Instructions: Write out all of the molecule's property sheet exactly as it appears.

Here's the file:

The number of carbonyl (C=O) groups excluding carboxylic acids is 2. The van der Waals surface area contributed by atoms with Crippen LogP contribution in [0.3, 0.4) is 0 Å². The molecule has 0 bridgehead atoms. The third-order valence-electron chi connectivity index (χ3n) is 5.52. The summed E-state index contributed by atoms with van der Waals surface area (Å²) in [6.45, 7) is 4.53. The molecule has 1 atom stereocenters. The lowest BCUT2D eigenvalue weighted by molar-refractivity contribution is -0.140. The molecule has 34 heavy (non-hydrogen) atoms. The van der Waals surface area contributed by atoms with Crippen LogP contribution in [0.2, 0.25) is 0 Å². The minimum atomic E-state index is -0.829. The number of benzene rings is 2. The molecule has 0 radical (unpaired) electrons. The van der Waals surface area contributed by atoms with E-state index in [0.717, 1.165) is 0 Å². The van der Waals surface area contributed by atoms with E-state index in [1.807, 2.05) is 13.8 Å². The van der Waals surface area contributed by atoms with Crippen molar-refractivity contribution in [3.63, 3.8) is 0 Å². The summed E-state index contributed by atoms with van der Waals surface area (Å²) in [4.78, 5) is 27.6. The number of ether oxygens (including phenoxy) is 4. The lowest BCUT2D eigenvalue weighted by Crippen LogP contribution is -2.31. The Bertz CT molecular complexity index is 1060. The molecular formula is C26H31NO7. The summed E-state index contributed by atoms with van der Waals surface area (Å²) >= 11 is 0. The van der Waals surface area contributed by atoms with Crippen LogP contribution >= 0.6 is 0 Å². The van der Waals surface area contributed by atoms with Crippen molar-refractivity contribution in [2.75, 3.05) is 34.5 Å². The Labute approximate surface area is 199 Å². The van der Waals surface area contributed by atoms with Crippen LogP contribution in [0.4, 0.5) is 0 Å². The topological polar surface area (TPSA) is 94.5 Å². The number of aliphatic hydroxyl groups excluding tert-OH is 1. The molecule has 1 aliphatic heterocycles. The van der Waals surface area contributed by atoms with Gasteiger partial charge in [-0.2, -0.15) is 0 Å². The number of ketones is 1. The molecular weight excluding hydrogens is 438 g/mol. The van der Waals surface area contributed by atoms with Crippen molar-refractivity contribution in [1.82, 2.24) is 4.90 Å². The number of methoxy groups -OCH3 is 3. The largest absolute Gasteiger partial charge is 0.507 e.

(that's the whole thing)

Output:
The number of carbonyl (C=O) groups excluding carboxylic acids is 2. The van der Waals surface area contributed by atoms with Crippen LogP contribution in [0.3, 0.4) is 0 Å². The molecule has 0 bridgehead atoms. The third-order valence-electron chi connectivity index (χ3n) is 5.52. The summed E-state index contributed by atoms with van der Waals surface area (Å²) in [6.45, 7) is 4.53. The molecule has 1 atom stereocenters. The lowest BCUT2D eigenvalue weighted by molar-refractivity contribution is -0.140. The molecule has 34 heavy (non-hydrogen) atoms. The van der Waals surface area contributed by atoms with Crippen LogP contribution in [0.2, 0.25) is 0 Å². The minimum atomic E-state index is -0.829. The number of benzene rings is 2. The molecule has 0 radical (unpaired) electrons. The van der Waals surface area contributed by atoms with E-state index in [0.717, 1.165) is 0 Å². The van der Waals surface area contributed by atoms with E-state index in [1.807, 2.05) is 13.8 Å². The van der Waals surface area contributed by atoms with Crippen molar-refractivity contribution in [3.63, 3.8) is 0 Å². The summed E-state index contributed by atoms with van der Waals surface area (Å²) in [4.78, 5) is 27.6. The number of ether oxygens (including phenoxy) is 4. The lowest BCUT2D eigenvalue weighted by Crippen LogP contribution is -2.31. The Bertz CT molecular complexity index is 1060. The molecular formula is C26H31NO7. The summed E-state index contributed by atoms with van der Waals surface area (Å²) >= 11 is 0. The van der Waals surface area contributed by atoms with Crippen LogP contribution >= 0.6 is 0 Å². The van der Waals surface area contributed by atoms with Crippen molar-refractivity contribution in [2.75, 3.05) is 34.5 Å². The Labute approximate surface area is 199 Å². The van der Waals surface area contributed by atoms with Crippen LogP contribution in [0.4, 0.5) is 0 Å². The topological polar surface area (TPSA) is 94.5 Å². The number of aliphatic hydroxyl groups excluding tert-OH is 1. The molecule has 1 aliphatic heterocycles. The van der Waals surface area contributed by atoms with Gasteiger partial charge in [-0.2, -0.15) is 0 Å². The number of ketones is 1. The molecular weight excluding hydrogens is 438 g/mol. The van der Waals surface area contributed by atoms with Crippen molar-refractivity contribution in [1.82, 2.24) is 4.90 Å². The number of methoxy groups -OCH3 is 3. The largest absolute Gasteiger partial charge is 0.507 e.